It was the mid-90s. I had just graduated from college and had no job but wanted to move to Manhattan anyway. I thought I could manage on what I had in my savings account for a few months until I found a job but whatever apartment I got needed to be cheap. I scoured the Village Voice listings (this was pre-internet) and found something; a “sleeping loft” in an apartment that became, during the day, a yoga studio (during which time I would be expected to clear out). There was no kitchen and I would have to share a bathroom with three other girls but it was listed at $400 a month with an address on St. Marks Place and so, it sounded perfect. I was excited.
I went to the open house and found a long line of girls waiting to see the space. There was no “sleeping loft.” What I was shown instead was a dark, windowless cubicle along one wall that was the shape and size of a low-ceilinged closet. The bed was a cot and there was just enough room for a small end table. There was no bureau – I was expected to keep my clothing neatly folded in plastic bins under the cot. There were three other cubicles, all already rented to other girls. It was in a giant room that was very clean and completely free of furniture and had the shiny floors you would expect in a yoga studio.
The owner of the studio was a wiry, little man named Avi who also owned a fresh juice shop in the neighborhood. I was the only one in a suit (I had an interview later that day at a law firm) and this is, I believe, why he offered the cubicle to me. Avi liked that I was looking for a “serious” job and was thinking about law school. When he asked why I wanted to go to law school, I told him I had studied Comparative Literature and Philosophy as an undergrad and now wanted to understand the world from a different perspective.
“You want to understand power.” His eyes glittered. He told me he had served in the Israeli military and so it was something he was interested in also.
Three days later, I moved in and met the other girls that night. All of us were in our early 20s. One was a yoga instructor and had the ropey, veiny body and serene expression that comes from years of self-deprivation, another was a graduate student in social work and the third was an aspiring photographer. She was six-feet tall and big-boned and lived in the cubicle directly above me. We took an instant dislike to each other. It began because of my dot-matrix printer – she hated the ticky-tacky sounds it made. I was still looking for a job and so had my laptop and printer with me and had been printing out resumes and cover letters by the dozen. I began only using the printer when she wasn’t around but, for whatever reason, this did not assuage her. She began to look for other reasons to be pissed off.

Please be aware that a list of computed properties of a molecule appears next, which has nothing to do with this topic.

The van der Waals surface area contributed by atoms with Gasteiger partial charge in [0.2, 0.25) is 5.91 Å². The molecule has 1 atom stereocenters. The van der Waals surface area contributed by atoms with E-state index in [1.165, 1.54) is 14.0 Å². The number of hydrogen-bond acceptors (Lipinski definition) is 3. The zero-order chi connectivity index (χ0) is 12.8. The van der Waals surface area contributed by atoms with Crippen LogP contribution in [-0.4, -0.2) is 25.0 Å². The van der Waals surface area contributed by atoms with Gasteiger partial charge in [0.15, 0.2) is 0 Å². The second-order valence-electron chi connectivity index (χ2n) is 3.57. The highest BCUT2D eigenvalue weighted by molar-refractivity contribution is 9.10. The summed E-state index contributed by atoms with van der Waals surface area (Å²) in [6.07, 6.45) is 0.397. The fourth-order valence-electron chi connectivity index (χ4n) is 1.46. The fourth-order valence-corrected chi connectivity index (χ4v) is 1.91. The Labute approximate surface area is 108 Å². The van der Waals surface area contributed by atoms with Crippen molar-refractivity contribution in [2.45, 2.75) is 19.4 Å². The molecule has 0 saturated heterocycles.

“What the fuck? Claudette, can you clean up all that toilet paper you left on the floor in the bathroom?”
“It wasn’t me. I haven’t used the bathroom today.”
“Then who was it?”
“I don’t know, but it wasn’t me.”
A few weeks into my stay, I still did not have a job but I had developed an interest in collecting things from the various flea markets around the city for the new apartment I planned to get when I found my job. It was an escape, a way to aspire. The first things I bought were four beautiful little magnets for my future refrigerator, clothespins carved to look like men and women in Victorian dress.
The next thing I brought home was a many-colored globe made from blown glass. I had meant to give it to my mother as a gift but, when I hung it from a slat on my bunk, it became a sort of pet, a round comfort like a ripe fruit (one that would not rot) or a fat child (one that would not require anything of me).
I brought home other things – some antique, painted tiles from Florence that I planned to use as coasters, a complete set of Proust’s “A la recherche du temps perdu,” a set of painted Russian nesting dolls, a carved lace mahogany box I planned to use for paper clips and pens.
I really shouldn’t have been using my precious savings to buy things but I couldn’t stop. I grew bolder in my choices. A colorful rug woven by Turkish nomads. A three-legged table with panther feet. One day, on my way home from yet another job interview, I stopped at an antique store down the street. There, in the window, were two giant wrought-iron candelabras, one that came to my shoulders, the other that just cleared my head. I don’t know what came over me. I suppose I must have imagined a future apartment with high ceilings, and maybe a baby grand piano, marble floors and a vampire crypt in the basement. I bought the candelabras and carried them back to my bunk, first the small one, then went back for the bigger one.
I arranged the candelabras at the foot of my cot. I lamented that I did not yet have candles to try them out. The other girls came into my bunk to admire them, except for the photographer who had, by then, for whatever reason, stopped talking to me completely. One night, when I was home sitting on my cot, printing out more resumes and cover letters, I heard a key in the front door lock. It was the photographer. Instead of closing up my computer, as I usually did when she came home, I kept printing. When she came toward me, I looked straight at her. She avoided my look and climbed the five-wrung ladder to her bunk. I kept printing for another hour. I could hear her for awhile typing away on her own computer but then she shut out the light and I heard nothing more that night but the ticky-tacky sounds of my longed-for escape.
Claudette Bakhtiar is a writer and part-time attorney living in Manhattan with her husband and two children. She holds a MFA from Columbia University's School of the Arts and her writing has appeared in The L Magazine, Gigantic, Literary New York and Time Out NY.